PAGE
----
An Indian pivot in Afghanistan after troop drawdown

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(Any opinions expressed here are those of the author and not of Thomson Reuters)

Notwithstanding Afghan President Hamid Karzai’s disinclination to participate in talks, the Taliban retain the ability to calibrate violence levels in large parts of the country. But even if an understanding is reached with the Taliban, it does not hold the promise of lasting peace. Breakaway factions will find support and funding to continue bloodletting.

It is necessary to take stock of Kabul’s problems and find strong regional partners as anchors in unison with the depleted NATO/American establishment after the International Security Assistance Force (ISAF) drawdown. Kabul’s foremost problem is fielding well-trained forces. The ISAF has apparently reached the numbers it had set as its target but the forces fail to inspire confidence. Continued intensive training is required.

India Markets Weekahead: A spirited rally may be a distant dream

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(Any opinions expressed here are those of the author and not of Thomson Reuters)

The week began with the Reserve Bank of India (RBI) maintaining status quo on rates as expected at its mid-quarter monetary policy review. The trade deficit widened to $20.14 billion, a seven-month high and up 13.18 percent over the previous month. Gold seems to be the culprit again and government restrictions don’t seem to deter Indians from buying gold.

The markets held on to hopes that U.S. Federal Reserve chief Ben Bernanke could bring cheer but the indication of a roadmap for a QE3 pullback saw the dollar rally against most currencies. The rupee was among the worst performers, falling close to 60 against the dollar.

Making the most of a mini-crisis

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(Any opinions expressed here are those of the author and not of Thomson Reuters)

It all looked promising at the beginning of the year: the Indian rupee, like other Asia ex-Japan currencies, was appreciating against the dollar, to an extent on par with the Chinese yuan and just behind the Thai baht and Malaysian ringgit. Then came chatter in early May that the Federal Reserve was near gradually ending its money-printing program. The selloff in the rupee was rapid, and the currency lost more value than most of its Asian peers.

On Wednesday, Federal Reserve Chairman Ben Bernanke said the central bank will begin slowing the pace of its bond-buying stimulus later this year, triggering a global selloff that sent the rupee crashing to a record low on Thursday morning.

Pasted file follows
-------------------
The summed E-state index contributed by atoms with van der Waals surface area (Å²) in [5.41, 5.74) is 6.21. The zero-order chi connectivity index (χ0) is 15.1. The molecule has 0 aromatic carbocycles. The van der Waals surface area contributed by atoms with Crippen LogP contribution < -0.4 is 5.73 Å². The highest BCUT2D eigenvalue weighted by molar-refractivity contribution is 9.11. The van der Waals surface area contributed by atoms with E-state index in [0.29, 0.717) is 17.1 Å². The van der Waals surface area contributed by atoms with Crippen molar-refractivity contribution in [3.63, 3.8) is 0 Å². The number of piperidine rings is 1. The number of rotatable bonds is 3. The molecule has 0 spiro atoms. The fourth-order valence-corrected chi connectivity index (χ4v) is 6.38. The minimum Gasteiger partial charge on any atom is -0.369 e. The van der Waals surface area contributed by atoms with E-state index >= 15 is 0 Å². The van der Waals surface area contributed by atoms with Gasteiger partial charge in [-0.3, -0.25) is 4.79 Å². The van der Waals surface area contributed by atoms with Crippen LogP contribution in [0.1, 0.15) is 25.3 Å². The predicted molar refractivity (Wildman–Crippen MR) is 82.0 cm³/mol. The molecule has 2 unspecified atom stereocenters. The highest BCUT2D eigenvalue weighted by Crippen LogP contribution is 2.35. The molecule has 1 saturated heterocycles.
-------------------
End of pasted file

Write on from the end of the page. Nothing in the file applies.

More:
Indian insurers can now go international

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(Any opinions expressed here are those of the author and not of Thomson Reuters)

Global insurers have been participating in the Indian insurance market for nearly 12 years. We may soon see the trend reversing.

The Insurance Regulatory and Development Authority (IRDA), the country’s insurance regulator, has laid down rules for Indian companies to start overseas operations. The criteria being: net worth of 5 billion rupees for life insurance companies, 2.5 billion rupees for general insurance companies and 7.5 billion rupees for re-insurance companies. In addition, the companies should have made a profit in at least three of the last five years.

Hard currency status a wishful dream for the rupee

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(Any opinions expressed here are those of the author and not of Thomson Reuters)

A hard currency is one that is globally accepted as an exchange currency for trade. It is also expected to remain less volatile in the short term and indicate long-term stability through its purchasing power. The perceived strength and confidence in a currency is also a function of its country’s political milieu, fiscal and trade balances, the policy of its central bank and future economic outlook.

Let us look at all these parameters in the context of the Indian rupee and see where it stands on its journey towards acceptance as a hard currency.